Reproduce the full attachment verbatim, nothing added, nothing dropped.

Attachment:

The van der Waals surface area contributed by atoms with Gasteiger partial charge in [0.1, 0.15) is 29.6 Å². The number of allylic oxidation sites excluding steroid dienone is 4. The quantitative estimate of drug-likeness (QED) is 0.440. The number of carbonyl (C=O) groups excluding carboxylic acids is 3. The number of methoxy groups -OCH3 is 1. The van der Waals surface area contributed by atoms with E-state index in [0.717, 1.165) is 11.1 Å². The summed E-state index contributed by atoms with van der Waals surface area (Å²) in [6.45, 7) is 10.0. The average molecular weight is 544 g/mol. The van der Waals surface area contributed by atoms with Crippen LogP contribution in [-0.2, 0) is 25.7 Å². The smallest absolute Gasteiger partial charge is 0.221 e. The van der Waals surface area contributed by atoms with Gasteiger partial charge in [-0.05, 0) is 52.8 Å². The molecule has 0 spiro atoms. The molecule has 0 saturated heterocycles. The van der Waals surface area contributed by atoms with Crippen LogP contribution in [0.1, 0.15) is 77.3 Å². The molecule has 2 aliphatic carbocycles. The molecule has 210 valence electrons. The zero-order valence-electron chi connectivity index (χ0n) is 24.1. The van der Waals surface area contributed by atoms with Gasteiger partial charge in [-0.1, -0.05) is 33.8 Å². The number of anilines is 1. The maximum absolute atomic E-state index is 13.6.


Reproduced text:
The van der Waals surface area contributed by atoms with Gasteiger partial charge in [0.1, 0.15) is 29.6 Å². The number of allylic oxidation sites excluding steroid dienone is 4. The quantitative estimate of drug-likeness (QED) is 0.440. The number of carbonyl (C=O) groups excluding carboxylic acids is 3. The number of methoxy groups -OCH3 is 1. The van der Waals surface area contributed by atoms with E-state index in [0.717, 1.165) is 11.1 Å². The summed E-state index contributed by atoms with van der Waals surface area (Å²) in [6.45, 7) is 10.0. The average molecular weight is 544 g/mol. The van der Waals surface area contributed by atoms with Crippen LogP contribution in [-0.2, 0) is 25.7 Å². The smallest absolute Gasteiger partial charge is 0.221 e. The van der Waals surface area contributed by atoms with Gasteiger partial charge in [-0.05, 0) is 52.8 Å². The molecule has 0 spiro atoms. The molecule has 0 saturated heterocycles. The van der Waals surface area contributed by atoms with Crippen LogP contribution in [0.1, 0.15) is 77.3 Å². The molecule has 2 aliphatic carbocycles. The molecule has 210 valence electrons. The zero-order valence-electron chi connectivity index (χ0n) is 24.1. The van der Waals surface area contributed by atoms with Gasteiger partial charge in [-0.1, -0.05) is 33.8 Å². The number of anilines is 1. The maximum absolute atomic E-state index is 13.6.